Sao Paulo, 27 May (Argus) — Average Brazilian natural gas network prices have continued to increase this year, maintaining their differential to the North Sea Dated crude benchmark, amid higher Brent crude prices and the Brazilian real's depreciation to the US dollar. Brazilian pipeline gas prices rose by 6.7pc to $12.15/mmBtu on 24 May from $11.39/mmBtu on 2 January — while crude rose by 5.9pc, according to Argus data. That increase was more than four percentage points higher the increase in Henry Hub Day-ahead gas index price, which rose by 1.6pc. The Brazilian real depreciated by 5.3pc to R5.1508 to the US dollar on 24 May from R4.8916/$1 on 2 January. Brent prices, the real-US dollar exchange rate and the Henry Hub index are the main indexations of natural gas contracts in Brazil. North Sea Dated and Brazilian natural gas prices spiked sharply starting in early April, with crude peaking on 13 April at $93.19/bl and Brazilian gas at $13.525/mmBtu, because of dueling missile strikes between Israel and Iran . Price increases were spearheaded by Transportadora Brasileira Gasoduto Bolivia (TBG), with that pipeline system reaching $12.833/mmBtu on 24 May, up by more than 12pc from January. Brent accounts for a larger percentage of the price for contracts on that grid than any other, at 16.75pc. The terms were signed in 2022, during the early months of the Russia-Ukraine war when global gas prices were rising. State-controlled Petrobras is a supplier in most of these contracts, but Portugal's Galp also owns a few deals. Average natural gas prices in the 4,500km (2,796-mile) pipeline owned by Transportadora Associada de Gas (TAG) — which operates in the north, northeast and southeast — were at $11.607/mmBtu on 22 May, a 2.9pc rise from January. Over 40 long-term contracts are connected to the TAG pipeline, reflecting the most diverse chunk of the Brazilian market . The 2,000km Nova Transportadora do Sudeste (NTS) pipeline — which links Rio de Janeiro, Minas Gerais and Sao Paulo states with Bolivia — has eight different contracts with indexation to Brent above 12.9pc, including all of Rio de Janeiro's contracts. The most recent expanded premium to the US gas benchmark price — which stood at $2.60/mmBtu on 23 May — indicates a rise in gas demand driven by cooling across south-Atlantic US states . Extreme weather was responsible early in the year for a hit on spot and futures prices, notably on 12 January, when Henry Hub Day-ahead price posted a sharp rise above $12/mmBtu. By Betina Moura Send comments and request more information at feedback@argusmedia.com Copyright © 2024. Argus Media group . All rights reserved.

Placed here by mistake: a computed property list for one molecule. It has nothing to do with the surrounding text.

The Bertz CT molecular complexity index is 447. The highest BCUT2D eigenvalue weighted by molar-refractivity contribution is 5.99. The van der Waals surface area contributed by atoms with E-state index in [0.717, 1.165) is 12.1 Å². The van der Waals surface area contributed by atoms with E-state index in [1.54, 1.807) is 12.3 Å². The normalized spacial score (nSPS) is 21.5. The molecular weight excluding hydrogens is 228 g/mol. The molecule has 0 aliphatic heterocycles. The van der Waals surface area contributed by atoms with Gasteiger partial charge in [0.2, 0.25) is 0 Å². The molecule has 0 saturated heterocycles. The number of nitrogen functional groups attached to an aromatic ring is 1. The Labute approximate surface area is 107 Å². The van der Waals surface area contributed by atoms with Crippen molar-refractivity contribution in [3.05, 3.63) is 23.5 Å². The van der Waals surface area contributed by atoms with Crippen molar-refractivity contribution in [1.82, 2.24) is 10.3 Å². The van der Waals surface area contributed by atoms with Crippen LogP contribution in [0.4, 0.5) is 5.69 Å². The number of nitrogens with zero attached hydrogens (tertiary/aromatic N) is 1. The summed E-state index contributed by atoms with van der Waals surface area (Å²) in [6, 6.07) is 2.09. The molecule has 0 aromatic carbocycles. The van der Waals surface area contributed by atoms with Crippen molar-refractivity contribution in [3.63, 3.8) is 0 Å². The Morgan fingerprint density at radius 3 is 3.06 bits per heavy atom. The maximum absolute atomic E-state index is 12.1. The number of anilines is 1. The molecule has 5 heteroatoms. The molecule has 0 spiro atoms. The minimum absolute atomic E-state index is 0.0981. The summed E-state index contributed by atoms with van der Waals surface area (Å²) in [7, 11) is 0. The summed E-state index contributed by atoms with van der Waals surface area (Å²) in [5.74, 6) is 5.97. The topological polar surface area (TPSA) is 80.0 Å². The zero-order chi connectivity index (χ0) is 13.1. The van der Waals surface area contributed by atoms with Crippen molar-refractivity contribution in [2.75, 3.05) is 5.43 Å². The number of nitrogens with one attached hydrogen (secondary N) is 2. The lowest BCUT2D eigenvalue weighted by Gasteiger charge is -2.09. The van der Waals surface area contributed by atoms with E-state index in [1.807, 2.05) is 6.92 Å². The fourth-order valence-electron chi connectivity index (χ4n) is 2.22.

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24/05/24
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24/05/24

Q&A: Oman Shell to balance upstream with renewables

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Gas also offers a very logical and nice link into blue and green hydrogen, whether in sequence or as a stepping stone to scale the hydrogen economy in the country. The last strategic pillar is to establish low-carbon value chains, predominantly centered around hydrogen, more likely blue hydrogen in the short term and very likely material green in the long term, which is subject to regulations and markets developing. How would you view Oman's potential to be a major exporter of green hydrogen? When examining the foundational aspects of green hydrogen manufacturing, such as the quality of solar and wind resources and their onshore complementarity, Oman emerges as a highly competitive country in terms of its capabilities. But where we are in technology and where we are in global markets and on policy frameworks — the demand centers for green hydrogen are maturing but not yet matured. 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India’s AMNS signs 10-year LNG supply deal with Shell


23/05/24
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23/05/24

India’s AMNS signs 10-year LNG supply deal with Shell

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Shell to step up gas exploration in Oman


23/05/24
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23/05/24

Shell to step up gas exploration in Oman